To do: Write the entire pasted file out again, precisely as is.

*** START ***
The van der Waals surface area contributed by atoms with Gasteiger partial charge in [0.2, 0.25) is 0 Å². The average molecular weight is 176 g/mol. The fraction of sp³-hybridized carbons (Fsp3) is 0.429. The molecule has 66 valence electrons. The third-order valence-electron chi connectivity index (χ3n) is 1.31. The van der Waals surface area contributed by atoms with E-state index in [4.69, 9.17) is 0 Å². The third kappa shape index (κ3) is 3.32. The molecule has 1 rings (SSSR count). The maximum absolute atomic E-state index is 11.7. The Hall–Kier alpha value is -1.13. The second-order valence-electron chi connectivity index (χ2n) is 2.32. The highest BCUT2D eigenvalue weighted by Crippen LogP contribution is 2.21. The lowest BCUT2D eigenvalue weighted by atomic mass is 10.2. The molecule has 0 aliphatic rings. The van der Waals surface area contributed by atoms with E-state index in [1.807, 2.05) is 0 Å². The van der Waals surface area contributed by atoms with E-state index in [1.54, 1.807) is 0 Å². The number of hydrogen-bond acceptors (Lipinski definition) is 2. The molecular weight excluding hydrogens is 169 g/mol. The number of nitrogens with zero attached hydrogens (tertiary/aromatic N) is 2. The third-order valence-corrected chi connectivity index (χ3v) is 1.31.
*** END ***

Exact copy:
The van der Waals surface area contributed by atoms with Gasteiger partial charge in [0.2, 0.25) is 0 Å². The average molecular weight is 176 g/mol. The fraction of sp³-hybridized carbons (Fsp3) is 0.429. The molecule has 66 valence electrons. The third-order valence-electron chi connectivity index (χ3n) is 1.31. The van der Waals surface area contributed by atoms with E-state index in [4.69, 9.17) is 0 Å². The third kappa shape index (κ3) is 3.32. The molecule has 1 rings (SSSR count). The maximum absolute atomic E-state index is 11.7. The Hall–Kier alpha value is -1.13. The second-order valence-electron chi connectivity index (χ2n) is 2.32. The highest BCUT2D eigenvalue weighted by Crippen LogP contribution is 2.21. The lowest BCUT2D eigenvalue weighted by atomic mass is 10.2. The molecule has 0 aliphatic rings. The van der Waals surface area contributed by atoms with E-state index in [1.807, 2.05) is 0 Å². The van der Waals surface area contributed by atoms with E-state index in [1.54, 1.807) is 0 Å². The number of hydrogen-bond acceptors (Lipinski definition) is 2. The molecular weight excluding hydrogens is 169 g/mol. The number of nitrogens with zero attached hydrogens (tertiary/aromatic N) is 2. The third-order valence-corrected chi connectivity index (χ3v) is 1.31.